State v. Helfrich

CourtUnited States State Supreme Court of Montana
Citation277 Mont. 452,922 P.2d 1159
Docket NumberNo. 95-333,95-333
PartiesSTATE of Montana, Plaintiff and Respondent, v. Richard HELFRICH, Defendant and Appellant. . Heard
Decision Date02 May 1996

Page 1159

922 P.2d 1159
277 Mont. 452
STATE of Montana, Plaintiff and Respondent,
Richard HELFRICH, Defendant and Appellant.
No. 95-333.
Supreme Court of Montana.
Heard May 2, 1996.
Submitted May 16, 1996.
Decided August 9, 1996.

[277 Mont. 453] Edmund F. Sheehy, Jr.; Cannon & Sheehy, Helena (argued), for Appellant.

Joseph P. Mazurek, Attorney General, Carol Schmidt, Asst. Attorney General (argued), Helena, Brad Newman, Deputy Silver Bow County Attorney, Butte, for Respondent.

LEAPHART, Justice.

Richard Helfrich (Helfrich) appeals from the judgment entered by the Second Judicial District Court, Silver Bow County, accepting Helfrich's conditional guilty pleas to the misdemeanor offenses of criminal defamation and stalking. Pursuant to § 46-12-204(3), MCA, Helfrich reserved the right to appeal from the District Court's order denying his

Page 1160

motion to dismiss the charges. We reverse and remand.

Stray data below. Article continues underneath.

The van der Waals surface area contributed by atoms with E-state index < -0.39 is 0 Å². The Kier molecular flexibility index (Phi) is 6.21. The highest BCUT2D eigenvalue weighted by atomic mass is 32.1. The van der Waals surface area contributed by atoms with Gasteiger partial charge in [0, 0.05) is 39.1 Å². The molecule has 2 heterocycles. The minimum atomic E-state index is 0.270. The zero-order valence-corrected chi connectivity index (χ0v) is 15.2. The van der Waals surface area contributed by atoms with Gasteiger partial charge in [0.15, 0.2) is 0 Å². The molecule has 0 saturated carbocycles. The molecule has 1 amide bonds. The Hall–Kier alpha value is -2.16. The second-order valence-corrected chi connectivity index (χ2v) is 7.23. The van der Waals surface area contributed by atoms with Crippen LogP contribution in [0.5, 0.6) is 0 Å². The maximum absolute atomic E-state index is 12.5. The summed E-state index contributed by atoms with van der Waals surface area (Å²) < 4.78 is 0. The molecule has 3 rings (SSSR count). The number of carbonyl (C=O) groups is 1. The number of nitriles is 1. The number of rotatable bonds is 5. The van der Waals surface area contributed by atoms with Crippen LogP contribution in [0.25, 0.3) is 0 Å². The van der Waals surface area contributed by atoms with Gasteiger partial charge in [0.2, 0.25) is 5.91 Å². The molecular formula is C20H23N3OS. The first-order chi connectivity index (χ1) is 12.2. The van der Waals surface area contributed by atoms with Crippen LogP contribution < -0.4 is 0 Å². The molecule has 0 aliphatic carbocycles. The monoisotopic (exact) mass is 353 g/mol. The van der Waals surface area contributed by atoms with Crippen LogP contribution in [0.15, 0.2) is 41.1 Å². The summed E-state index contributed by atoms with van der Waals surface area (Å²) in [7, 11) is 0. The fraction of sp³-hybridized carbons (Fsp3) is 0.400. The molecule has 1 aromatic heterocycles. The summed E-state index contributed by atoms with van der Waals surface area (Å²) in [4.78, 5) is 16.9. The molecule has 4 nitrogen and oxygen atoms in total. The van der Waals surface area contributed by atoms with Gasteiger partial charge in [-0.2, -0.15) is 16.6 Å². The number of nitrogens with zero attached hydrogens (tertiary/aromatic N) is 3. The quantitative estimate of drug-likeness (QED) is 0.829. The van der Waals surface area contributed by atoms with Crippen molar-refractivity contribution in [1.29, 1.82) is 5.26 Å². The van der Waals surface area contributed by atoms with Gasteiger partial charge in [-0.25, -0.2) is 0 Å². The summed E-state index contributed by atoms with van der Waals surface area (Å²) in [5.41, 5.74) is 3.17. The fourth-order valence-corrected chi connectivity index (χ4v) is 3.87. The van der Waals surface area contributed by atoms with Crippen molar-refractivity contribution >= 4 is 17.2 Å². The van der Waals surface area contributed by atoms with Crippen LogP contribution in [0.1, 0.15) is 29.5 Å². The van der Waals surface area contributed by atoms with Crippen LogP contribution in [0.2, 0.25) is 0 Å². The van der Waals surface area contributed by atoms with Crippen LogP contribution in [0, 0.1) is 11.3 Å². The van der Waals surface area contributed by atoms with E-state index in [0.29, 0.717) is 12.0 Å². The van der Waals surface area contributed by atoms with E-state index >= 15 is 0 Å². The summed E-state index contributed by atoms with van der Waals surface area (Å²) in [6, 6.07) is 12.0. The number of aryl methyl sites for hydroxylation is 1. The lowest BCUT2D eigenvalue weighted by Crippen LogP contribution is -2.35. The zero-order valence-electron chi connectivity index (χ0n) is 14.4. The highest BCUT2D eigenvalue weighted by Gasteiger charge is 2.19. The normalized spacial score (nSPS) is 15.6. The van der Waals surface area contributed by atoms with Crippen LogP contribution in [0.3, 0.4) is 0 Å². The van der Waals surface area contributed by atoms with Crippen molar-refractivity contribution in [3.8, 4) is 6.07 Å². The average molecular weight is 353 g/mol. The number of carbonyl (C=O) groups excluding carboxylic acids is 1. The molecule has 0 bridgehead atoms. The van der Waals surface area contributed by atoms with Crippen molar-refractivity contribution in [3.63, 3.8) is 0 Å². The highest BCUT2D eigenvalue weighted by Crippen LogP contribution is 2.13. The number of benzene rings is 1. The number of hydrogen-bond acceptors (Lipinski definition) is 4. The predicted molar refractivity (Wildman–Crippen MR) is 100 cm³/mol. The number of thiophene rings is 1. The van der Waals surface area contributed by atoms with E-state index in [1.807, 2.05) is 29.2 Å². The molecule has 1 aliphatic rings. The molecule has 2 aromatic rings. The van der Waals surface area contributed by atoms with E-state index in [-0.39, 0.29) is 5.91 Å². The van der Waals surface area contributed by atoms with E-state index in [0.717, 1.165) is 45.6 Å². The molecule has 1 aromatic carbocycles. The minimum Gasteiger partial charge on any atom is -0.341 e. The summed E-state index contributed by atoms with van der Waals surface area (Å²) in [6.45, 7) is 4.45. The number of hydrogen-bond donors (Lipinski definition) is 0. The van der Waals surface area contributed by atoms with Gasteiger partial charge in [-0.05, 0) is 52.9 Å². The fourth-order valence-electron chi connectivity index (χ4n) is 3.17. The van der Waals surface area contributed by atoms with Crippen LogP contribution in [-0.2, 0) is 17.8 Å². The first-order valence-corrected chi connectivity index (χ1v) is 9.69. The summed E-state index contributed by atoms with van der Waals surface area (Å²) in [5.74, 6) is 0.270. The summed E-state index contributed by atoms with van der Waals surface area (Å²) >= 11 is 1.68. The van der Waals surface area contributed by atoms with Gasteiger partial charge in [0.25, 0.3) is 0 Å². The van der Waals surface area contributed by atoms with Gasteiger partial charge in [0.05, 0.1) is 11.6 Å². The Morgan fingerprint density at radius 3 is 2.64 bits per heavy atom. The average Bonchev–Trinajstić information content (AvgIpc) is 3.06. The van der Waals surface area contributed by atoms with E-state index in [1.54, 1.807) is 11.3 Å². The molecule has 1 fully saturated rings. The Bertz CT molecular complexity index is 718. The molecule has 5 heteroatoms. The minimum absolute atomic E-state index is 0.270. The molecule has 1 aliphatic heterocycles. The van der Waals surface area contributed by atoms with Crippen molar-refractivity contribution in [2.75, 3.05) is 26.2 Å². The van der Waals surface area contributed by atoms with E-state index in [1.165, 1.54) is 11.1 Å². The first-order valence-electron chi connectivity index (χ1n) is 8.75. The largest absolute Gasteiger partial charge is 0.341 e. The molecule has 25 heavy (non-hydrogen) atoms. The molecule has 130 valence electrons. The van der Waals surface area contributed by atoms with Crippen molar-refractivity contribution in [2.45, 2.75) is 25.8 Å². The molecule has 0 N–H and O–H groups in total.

The following issues are raised on appeal:

1. Is § 45-8-212, MCA, which defines the offense of criminal defamation, unconstitutionally overbroad?

2. Did the District Court err in denying Helfrich's motion to dismiss the charge of stalking?

On or about May 30 or May 31, 1994, Helfrich distributed fliers in various locations in Silver Bow County, Montana. The fliers alleged that a named individual had engaged in criminal conduct. Based on Helfrich's distribution of the fliers, the Silver Bow Deputy County Attorney filed two complaints in Justice Court, the first alleging that Helfrich committed the offense of criminal defamation in violation of [277 Mont. 454] § 45-8-212(2), MCA, and the second alleging that Helfrich committed the offense of misdemeanor stalking in violation of § 45-5-220(1)(b), MCA. A bench trial was held in Justice Court and the court found Helfrich guilty of both offenses.